Know your wheels before choosing your next bike
Cast Wheels vs. Spoked Wheels. Which are the best? Well, it depends on what kind of ride you prefer. Basically, you should choose spoked wheels for off-road and cast wheels for circuit. But this is not all. Here are the main differences.
The first motorcycles of the last century were all equipped with spoked wheels. Even the cars built those days used spoked wheels. Now we still find them on newer bike models, especially when it comes to adventure, enduro and scrambler motorcycles, but in a different shape.
There’s a big difference regarding the production costs. The cast alloy requires expensive materials and procedures. The spoked wheels are mostly built out of steel and steel is an accesible material. The latest adventure wheels are made using a combination of steel for the spokes and aluminium for the hubs, so they can feature tubless tires.
The steel is a very elastic material. This one and the tens of pressure points are the main characteristics that makes them more resistant and suitable of enduro. All adventure motorcycles or mud bikes are fitted with spoked wheels. But they lack one important thing: stability at high speeds. For this reason, you find cast alloy on all the street bikes.
The spoked wheels are heavier than cast alloy wheels. This is one of the reasons you'll see only cast wheels on racing bikes. The difference comes in the overall weight – the tire adds up a lot to the total mass. Moreover, less weight means better handling. Fit some magnesium alloy Marchesinis on you're street bike, and it will become more nimble.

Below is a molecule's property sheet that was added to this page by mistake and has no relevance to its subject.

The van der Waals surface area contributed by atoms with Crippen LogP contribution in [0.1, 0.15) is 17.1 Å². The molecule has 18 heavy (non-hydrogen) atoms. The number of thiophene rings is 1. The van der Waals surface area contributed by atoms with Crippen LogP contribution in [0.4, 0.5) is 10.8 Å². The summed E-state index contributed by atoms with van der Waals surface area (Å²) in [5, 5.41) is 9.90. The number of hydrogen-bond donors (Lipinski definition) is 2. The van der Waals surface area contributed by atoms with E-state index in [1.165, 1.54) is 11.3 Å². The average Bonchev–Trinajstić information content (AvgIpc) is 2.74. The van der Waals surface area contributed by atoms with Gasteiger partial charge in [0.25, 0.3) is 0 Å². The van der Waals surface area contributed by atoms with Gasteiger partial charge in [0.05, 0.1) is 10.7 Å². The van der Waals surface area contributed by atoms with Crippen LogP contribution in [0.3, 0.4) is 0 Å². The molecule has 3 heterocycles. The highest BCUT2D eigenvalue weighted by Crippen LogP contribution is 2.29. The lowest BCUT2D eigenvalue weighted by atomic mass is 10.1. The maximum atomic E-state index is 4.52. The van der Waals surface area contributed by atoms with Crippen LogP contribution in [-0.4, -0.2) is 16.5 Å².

If you are into big adventure bikes, you can cut some weight with the tubeless spoked wheels. This is the new fashion when it comes to heavy dirt bikes. They are made using a different holding point instead of puncturing the rim. The new system helps reduce the mass and helps you get rid of the tube.
Here's the tricky part when it comes to spoked wheels. Is pretty hard to stick your fingers between the spokes. And if you leave them dirty some rust or corrosion may occur. The alloy wheels are easier to clean.
When it comes to real maintenance, the spoke wheels need some adjustments from time to time. The good part is that when you end up with some broken spokes, you can easily replace them. The bad part is that it's not easy to find a guy specialised on this type of service.
When it comes to alloy, there's nothing you can do if the wheel is damaged. You have to replace it.
The looks are in tight relation with the riders taste. There are the ones that are really into the alloy and buy themselves some shiny chrome wheels or some lightweight Marchesini. And there’s also the other half that prefers some shiny spokes.
Usually, the new-retro and adventure bikes look better when fitted with spoked tubeless wheels.
If you build yourself a theme bike, let's take for example a scrambler, the bike would bike incomplete without a set of spoked wheels. But there are also bikes that can be fitted with spoked or cast alloy depending on the owners taste (especially choppers). No matter what you choose, it has to keep its glossy shine.